Life's not a beach for Boracay's tourism vendors

First battered by President's cleanup order, Philippine island now reels from virus blows

Boracay reopened to domestic tourists on Oct 1 to revive its stalled economy. But no one is expecting a fairy-tale rebound.
Boracay, which used to draw about 40,000 visitors a day, has seen tourist numbers plunge, making it hard for those who make a living by selling food and T-shirts. Boracay reopened to the rest of the country on Oct 1 after a seven-month shutdown to cu
Boracay, which used to draw about 40,000 visitors a day, has seen tourist numbers plunge, making it hard for those who make a living by selling food and T-shirts. Boracay reopened to the rest of the country on Oct 1 after a seven-month shutdown to curb the spread of Covid-19 but only 135 tourists turned up over the first three days after the relaxation. PHOTO: CRISTINA MENINA FOR THE STRAITS TIMES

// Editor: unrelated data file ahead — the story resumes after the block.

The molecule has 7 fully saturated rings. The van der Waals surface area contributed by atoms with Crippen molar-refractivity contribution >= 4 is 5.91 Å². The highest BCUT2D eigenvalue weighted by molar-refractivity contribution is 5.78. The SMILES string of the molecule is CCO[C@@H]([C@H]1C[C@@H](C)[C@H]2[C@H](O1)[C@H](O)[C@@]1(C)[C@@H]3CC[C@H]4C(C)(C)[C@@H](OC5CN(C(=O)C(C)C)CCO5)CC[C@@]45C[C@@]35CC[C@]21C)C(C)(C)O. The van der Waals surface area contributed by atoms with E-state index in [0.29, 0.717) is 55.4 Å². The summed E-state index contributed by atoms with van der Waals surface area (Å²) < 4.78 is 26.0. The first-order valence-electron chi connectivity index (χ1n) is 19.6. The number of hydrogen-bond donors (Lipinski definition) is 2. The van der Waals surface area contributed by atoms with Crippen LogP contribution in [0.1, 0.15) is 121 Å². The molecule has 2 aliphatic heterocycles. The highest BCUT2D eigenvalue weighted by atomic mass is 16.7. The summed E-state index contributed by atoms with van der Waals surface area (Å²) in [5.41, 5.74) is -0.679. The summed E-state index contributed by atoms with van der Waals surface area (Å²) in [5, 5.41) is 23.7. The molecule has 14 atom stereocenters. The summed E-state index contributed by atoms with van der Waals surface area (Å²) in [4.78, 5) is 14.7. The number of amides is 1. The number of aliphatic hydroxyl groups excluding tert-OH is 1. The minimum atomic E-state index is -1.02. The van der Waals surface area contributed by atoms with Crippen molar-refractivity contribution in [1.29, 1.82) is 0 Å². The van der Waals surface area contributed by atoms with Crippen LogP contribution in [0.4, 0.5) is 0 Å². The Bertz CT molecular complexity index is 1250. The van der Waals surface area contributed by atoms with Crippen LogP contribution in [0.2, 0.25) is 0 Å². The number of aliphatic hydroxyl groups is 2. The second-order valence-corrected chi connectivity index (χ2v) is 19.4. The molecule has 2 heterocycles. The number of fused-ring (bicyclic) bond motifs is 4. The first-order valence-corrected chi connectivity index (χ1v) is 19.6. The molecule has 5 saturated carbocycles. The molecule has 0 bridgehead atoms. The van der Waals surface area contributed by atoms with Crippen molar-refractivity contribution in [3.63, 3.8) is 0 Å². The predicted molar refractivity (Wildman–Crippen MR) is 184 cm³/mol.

Even before a lethal coronavirus began sweeping across the Philippines in January, the famed island resort of Boracay was already down on its knees.

A massive cleanup ordered by President Rodrigo Duterte in March 2018 forced the island - its powdery white beaches and cerulean waters overrun by garbage and sewage issues - to shut down for six months.

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A version of this article appeared in the print edition of The Straits Times on October 12, 2020, with the headline 'Life's not a beach for Boracay's tourism vendors'. Print Edition | Subscribe